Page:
Letter: Polite word more effective than attack on teacher
This is an archived article that was published on sltrib.com in 2013, and information in the article may be outdated. It is provided only for personal research purposes and may not be reprinted.

In the past 24 hours I have received 21 emails from perturbed students who are taking the class for which I am a teaching assistant. These ranged from the unassertively sweet message to the personal attack. The students noticed a mistake in their online reading quiz, which cost them an insignificant point in a lightly weighted category. These are the students in my Book of Mormon classes at Brigham Young University.

I responded humbly to these complaints, as I truly had committed an error in creating the quiz. However, I am a student myself and was shocked at the animosity I saw in these emails from my peers.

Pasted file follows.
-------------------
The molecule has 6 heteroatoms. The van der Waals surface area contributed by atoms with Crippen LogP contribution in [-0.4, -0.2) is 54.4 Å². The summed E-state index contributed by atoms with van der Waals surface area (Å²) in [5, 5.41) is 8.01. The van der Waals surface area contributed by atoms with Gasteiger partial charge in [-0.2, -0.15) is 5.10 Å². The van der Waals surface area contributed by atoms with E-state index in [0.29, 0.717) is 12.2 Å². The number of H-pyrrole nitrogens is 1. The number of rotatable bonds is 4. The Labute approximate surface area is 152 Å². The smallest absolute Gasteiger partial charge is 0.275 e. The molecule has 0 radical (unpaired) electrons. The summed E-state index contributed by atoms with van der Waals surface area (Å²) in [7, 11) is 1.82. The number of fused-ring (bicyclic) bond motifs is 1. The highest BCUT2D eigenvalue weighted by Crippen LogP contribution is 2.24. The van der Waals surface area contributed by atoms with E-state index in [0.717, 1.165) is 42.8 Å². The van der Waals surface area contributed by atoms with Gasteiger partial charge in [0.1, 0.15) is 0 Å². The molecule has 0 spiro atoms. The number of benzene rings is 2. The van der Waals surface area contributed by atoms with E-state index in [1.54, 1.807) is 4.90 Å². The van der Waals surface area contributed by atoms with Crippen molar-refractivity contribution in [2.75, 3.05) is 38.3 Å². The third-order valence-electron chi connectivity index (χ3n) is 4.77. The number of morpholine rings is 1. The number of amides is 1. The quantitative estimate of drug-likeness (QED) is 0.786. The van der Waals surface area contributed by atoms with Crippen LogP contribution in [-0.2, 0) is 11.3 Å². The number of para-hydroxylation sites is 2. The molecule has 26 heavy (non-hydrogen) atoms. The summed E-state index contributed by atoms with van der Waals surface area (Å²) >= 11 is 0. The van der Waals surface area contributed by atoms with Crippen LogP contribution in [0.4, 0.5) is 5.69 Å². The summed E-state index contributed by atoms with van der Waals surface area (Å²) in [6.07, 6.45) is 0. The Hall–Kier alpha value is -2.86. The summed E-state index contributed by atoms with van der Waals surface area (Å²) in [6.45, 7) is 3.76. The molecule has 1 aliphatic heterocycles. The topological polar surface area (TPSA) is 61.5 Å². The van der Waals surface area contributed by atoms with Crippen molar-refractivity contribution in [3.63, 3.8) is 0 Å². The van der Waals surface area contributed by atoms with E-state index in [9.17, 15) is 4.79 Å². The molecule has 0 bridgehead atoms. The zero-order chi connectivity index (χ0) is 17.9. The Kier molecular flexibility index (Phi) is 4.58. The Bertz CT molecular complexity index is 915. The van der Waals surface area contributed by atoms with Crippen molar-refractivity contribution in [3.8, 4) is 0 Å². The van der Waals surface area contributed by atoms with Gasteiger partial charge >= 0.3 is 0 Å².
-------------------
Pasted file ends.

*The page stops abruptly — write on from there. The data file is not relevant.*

Through this experience I have seen people forgo their integrity and social awareness for the sake of a singular point on a practically meaningless quiz. I beg readers to be wary of their behavior toward others, regardless of how incompetent a person may seem. Rather than question a TA's grammatical education or stage a Bible bash to get the grade, I would urge readers to consider alternative methods.

I would remind us all that a polite word is often more effective than a personal attack, and that nobody is perfect.

Samantha Stapley

Provo